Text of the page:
The Unexpected Cost Of My Anorexia Recovery

by Sarah Aziza

I’m recovering from an eating disorder that almost claimed my life. I used to deny that I was anorexic, but one day, my shower drain and clumping comb betrayed me. Shedding, I'm shedding, I thought. My long hair was falling out.

I’m doing my best. But many days I find myself struggling against my own internal monologue. I can't hide my battle scars; strangers slap my face with their gaping looks, their accosting comments, “Hey, Twiggy, go eat a sandwich!”

They see me, and they see transgression. My body has, like so many others, fallen outside of the parameters of the "ideal" — in this case, dipping too low beneath that razor-thin line of perfection. And bodies (like mine) that fail to conform — they're fair game for criticism.

“What is wrong with your arms?” a drunk person asked me once. I haven’t worn short-sleeves since.

I wash my hair gingerly, caressing my head like it could at any instant break. Breakable. That’s the way my doctors treat me, after all. “Stay off your bike,” they tell me, “one fall could kill you.”

After three months of intensive outpatient therapy, I’ve finally stopped shedding flesh. I’ve got five hard-won pounds back onto my bones, though my doctor says without at least 20 more I probably won’t live to see age 35.

But my God, I’m moving up. So why does my hair keep coming down, down, down?

Here was my hair before:

And here's my hair now:

You might not notice the difference in volume — but I do. My doctor tells me this is part of the process. The “process” seems to encompass every horror and triumph and threat and promise.

“You've been malnourished a long time. Sometimes, when a patient starts to get more nutrition, the dead hair falls, so it can be replaced by new, healthy hair.” The cruelties of this illness continue to amaze me.

I try not to brush my hair. I don’t like to see what it does. I wash my hair gingerly, caressing my head like it could at any instant break. Breakable. That’s the way my doctors treat me, after all.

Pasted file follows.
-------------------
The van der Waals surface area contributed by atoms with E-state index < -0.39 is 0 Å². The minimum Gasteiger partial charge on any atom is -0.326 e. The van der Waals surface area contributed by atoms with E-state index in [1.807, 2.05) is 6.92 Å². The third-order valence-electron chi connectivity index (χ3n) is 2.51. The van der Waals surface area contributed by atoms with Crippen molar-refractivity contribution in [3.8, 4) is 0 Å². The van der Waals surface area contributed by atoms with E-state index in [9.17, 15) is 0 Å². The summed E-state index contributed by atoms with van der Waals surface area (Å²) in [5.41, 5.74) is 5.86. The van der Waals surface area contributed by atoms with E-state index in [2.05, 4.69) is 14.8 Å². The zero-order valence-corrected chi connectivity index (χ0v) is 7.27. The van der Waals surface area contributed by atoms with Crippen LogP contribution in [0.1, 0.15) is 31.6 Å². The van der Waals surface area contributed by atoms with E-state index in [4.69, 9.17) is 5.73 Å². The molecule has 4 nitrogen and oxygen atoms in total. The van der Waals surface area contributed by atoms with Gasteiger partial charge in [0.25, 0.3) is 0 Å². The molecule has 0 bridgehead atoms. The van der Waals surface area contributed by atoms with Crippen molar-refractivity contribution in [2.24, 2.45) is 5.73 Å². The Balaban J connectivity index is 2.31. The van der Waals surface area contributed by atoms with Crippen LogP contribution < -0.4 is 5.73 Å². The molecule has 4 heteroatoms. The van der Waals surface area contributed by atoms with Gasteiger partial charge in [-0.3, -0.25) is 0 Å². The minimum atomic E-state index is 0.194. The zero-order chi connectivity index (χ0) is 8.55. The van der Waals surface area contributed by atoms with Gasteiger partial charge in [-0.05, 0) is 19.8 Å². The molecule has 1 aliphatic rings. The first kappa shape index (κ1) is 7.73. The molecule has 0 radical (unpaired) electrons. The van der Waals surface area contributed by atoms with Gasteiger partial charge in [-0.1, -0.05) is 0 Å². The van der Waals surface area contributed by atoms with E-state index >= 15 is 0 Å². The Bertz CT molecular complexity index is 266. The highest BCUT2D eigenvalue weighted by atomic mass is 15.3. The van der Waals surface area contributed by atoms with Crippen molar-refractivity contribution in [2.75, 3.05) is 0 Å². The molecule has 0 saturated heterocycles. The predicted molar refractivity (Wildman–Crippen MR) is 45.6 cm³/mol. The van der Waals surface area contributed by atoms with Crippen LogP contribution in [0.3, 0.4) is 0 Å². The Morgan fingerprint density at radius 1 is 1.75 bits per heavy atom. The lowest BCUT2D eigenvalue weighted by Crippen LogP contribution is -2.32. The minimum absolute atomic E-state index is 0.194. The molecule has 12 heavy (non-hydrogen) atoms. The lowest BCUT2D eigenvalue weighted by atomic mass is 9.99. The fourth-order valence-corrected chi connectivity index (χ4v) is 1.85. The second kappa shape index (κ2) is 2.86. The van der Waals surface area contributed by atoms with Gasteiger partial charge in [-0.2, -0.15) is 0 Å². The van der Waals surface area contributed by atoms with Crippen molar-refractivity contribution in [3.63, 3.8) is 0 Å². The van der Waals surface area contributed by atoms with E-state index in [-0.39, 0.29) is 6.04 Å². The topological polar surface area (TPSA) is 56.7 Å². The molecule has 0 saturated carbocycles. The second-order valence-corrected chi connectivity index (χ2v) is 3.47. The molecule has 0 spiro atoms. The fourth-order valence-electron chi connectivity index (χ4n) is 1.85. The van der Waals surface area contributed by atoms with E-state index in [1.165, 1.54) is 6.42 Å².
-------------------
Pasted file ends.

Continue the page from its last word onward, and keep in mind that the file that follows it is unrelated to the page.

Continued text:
“Stay off your bike,” they tell me, “one fall could kill you.” That’s one admonishment I can’t seem to listen to. I need to feel my body warm with motion, if only a little bit. They already took away running and dancing — “until your body is safe” — but so help me, I’ll ride my bike.

Maybe I’m not the ideal patient, but I’m still showing up, making changes, and taking steps. I’ve missed only one appointment in 90 days — and that's saying something, I think.

A friend of mine started chemo last month. She cried a little when she talked about her hair, fingering her scalp reflexively, her voice hollow when she said “I know it’s silly to care this much…”

I felt a real but distant sorrow then, her sadness so different than mine — until now. I think of her today, as I braid my hair slowly, my ribs tight with fear as the sun glances off a few falling blonde threads. I feel robbed, and so alone.

Why do I finger my thinning hair and feel that something essential is dying? Our minds become needles — tight, tiny, sharp — scratching cruel music from some senseless vinyl. We drug, or starve, or stuff, or cut, inscribing the unspeakable into our very skin — and these most intimate of battles leave us feeling so very far from home.